On Oct. 14, the Ontario Provincial Police found a missing man after deploying drones manufactured by Canada-based Aeryon Labs.

The man, who suffers from dementia, went missing at twilight in a rural area. After his family searched for two hours, they called police officers who launched a SkyRanger drone.

About an hour after launch, the drone’s thermal-imaging sensors detected the man’s heat signature in a nearby cornfield about a mile from his home. Using telemetry from the UAV, rescuers were able to direct search dogs to the site. Medical workers treated the man for mild hypothermia but he was otherwise healthy.

According to an OPP press release, the UAS mission rescue was the second instance in recent months the agency’s drones have helped find a missing person – the first a hiker in Lanark County. The agency owns 11 SkyRangers.

Two weeks ago, police in Barrie, Ont. launched a SkyRanger to locate and track a suspected thief. The drone gave them a bird’s-eye view, allowing police to easily locate the 43-year-old fugitive in a clinic parking lot.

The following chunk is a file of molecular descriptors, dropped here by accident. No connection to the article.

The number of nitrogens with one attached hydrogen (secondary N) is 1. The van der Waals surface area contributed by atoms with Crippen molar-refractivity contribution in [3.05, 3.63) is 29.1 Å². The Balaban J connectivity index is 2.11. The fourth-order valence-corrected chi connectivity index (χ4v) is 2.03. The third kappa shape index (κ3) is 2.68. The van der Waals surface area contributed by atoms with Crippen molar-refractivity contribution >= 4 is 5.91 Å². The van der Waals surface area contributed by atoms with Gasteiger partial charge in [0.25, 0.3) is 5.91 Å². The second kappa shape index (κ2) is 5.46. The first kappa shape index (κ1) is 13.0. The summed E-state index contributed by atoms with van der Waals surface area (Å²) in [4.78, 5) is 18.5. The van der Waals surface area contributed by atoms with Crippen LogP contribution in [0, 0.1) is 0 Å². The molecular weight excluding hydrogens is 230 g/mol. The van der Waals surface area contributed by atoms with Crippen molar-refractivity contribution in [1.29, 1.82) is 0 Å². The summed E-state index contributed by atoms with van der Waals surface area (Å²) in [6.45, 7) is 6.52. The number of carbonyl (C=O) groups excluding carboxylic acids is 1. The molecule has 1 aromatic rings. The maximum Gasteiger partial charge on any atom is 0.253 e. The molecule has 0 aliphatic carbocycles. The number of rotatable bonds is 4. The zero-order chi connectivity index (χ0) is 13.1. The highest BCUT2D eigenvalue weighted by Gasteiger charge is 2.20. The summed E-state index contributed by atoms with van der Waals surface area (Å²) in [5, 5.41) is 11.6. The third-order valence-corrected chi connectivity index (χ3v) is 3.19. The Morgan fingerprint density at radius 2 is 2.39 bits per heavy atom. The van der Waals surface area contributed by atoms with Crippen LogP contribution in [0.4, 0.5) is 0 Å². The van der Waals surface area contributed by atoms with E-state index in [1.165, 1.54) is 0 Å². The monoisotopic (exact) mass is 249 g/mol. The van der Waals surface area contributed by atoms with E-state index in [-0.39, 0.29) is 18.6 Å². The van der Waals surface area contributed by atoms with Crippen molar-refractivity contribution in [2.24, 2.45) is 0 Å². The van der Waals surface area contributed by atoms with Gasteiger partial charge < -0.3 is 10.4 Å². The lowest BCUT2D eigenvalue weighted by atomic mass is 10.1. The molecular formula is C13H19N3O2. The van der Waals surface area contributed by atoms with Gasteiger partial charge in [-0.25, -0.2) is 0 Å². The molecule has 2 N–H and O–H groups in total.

Earlier that week, the police force launched the drone to help locate an injured woman following a jet-ski accident near Niagara Falls.

“It’s definitely helpful if you are searching for someone, or evidence,” Barrie Police Constable Nicole Rodgers said. “When you’re getting a wider view of an area, where maybe there might be evidence or items that were maybe ditched during a foot pursuit.”

The Canadian company is slowly heading south of the border, launching partnerships with American public-safety agencies. At a recent workshop in Ohio, Aeryon experts trained local police and fire departments in the basics of drone deployment.

In 2014, the company announced an agreement with the Michigan State Police to standardize the agency’s statewide drone deployment with SkyRanger platforms.  The quadcopter can fly up to 40 mph with a maximum flight time of 50 minutes. It offers a 1.9-mile beyond-line-of-sight range and can lift a five-pound payload.

Canadian Manufacturers and Exporters awarded Aeryon both the Exporter of the Year and Consumer Products accolades in 2014.

5 Skills You Need to Get a UAV Job